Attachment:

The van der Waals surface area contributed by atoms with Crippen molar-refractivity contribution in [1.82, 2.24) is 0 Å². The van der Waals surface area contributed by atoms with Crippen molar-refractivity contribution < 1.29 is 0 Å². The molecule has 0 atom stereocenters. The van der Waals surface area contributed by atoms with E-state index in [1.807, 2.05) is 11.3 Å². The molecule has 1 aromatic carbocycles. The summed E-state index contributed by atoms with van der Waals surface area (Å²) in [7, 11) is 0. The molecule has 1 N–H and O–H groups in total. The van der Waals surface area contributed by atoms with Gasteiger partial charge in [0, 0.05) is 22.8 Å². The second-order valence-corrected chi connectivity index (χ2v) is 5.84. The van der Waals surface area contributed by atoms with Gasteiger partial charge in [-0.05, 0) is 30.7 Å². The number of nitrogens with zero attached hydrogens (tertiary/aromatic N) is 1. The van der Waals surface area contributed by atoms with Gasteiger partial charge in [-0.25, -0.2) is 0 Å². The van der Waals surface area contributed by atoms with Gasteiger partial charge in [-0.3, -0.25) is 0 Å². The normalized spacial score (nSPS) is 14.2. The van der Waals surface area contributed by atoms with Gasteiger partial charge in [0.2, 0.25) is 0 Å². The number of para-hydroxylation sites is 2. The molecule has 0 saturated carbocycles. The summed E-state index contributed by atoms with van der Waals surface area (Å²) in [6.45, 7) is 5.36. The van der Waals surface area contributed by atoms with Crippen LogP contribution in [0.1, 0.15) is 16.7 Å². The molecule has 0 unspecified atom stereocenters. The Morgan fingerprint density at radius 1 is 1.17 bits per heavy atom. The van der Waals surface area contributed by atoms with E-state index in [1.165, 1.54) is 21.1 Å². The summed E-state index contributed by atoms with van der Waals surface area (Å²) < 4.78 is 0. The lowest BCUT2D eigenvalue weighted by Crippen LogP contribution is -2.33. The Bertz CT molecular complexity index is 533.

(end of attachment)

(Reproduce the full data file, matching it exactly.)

The van der Waals surface area contributed by atoms with Crippen molar-refractivity contribution in [1.82, 2.24) is 0 Å². The van der Waals surface area contributed by atoms with Crippen molar-refractivity contribution < 1.29 is 0 Å². The molecule has 0 atom stereocenters. The van der Waals surface area contributed by atoms with E-state index in [1.807, 2.05) is 11.3 Å². The molecule has 1 aromatic carbocycles. The summed E-state index contributed by atoms with van der Waals surface area (Å²) in [7, 11) is 0. The molecule has 1 N–H and O–H groups in total. The van der Waals surface area contributed by atoms with Gasteiger partial charge in [0, 0.05) is 22.8 Å². The second-order valence-corrected chi connectivity index (χ2v) is 5.84. The van der Waals surface area contributed by atoms with Gasteiger partial charge in [-0.05, 0) is 30.7 Å². The number of nitrogens with zero attached hydrogens (tertiary/aromatic N) is 1. The van der Waals surface area contributed by atoms with Gasteiger partial charge in [-0.25, -0.2) is 0 Å². The van der Waals surface area contributed by atoms with Gasteiger partial charge in [-0.3, -0.25) is 0 Å². The normalized spacial score (nSPS) is 14.2. The van der Waals surface area contributed by atoms with Gasteiger partial charge in [0.2, 0.25) is 0 Å². The number of para-hydroxylation sites is 2. The molecule has 0 saturated carbocycles. The summed E-state index contributed by atoms with van der Waals surface area (Å²) in [6.45, 7) is 5.36. The van der Waals surface area contributed by atoms with Crippen LogP contribution in [0.1, 0.15) is 16.7 Å². The molecule has 0 unspecified atom stereocenters. The Morgan fingerprint density at radius 1 is 1.17 bits per heavy atom. The van der Waals surface area contributed by atoms with E-state index in [1.165, 1.54) is 21.1 Å². The summed E-state index contributed by atoms with van der Waals surface area (Å²) < 4.78 is 0. The lowest BCUT2D eigenvalue weighted by Crippen LogP contribution is -2.33. The Bertz CT molecular complexity index is 533.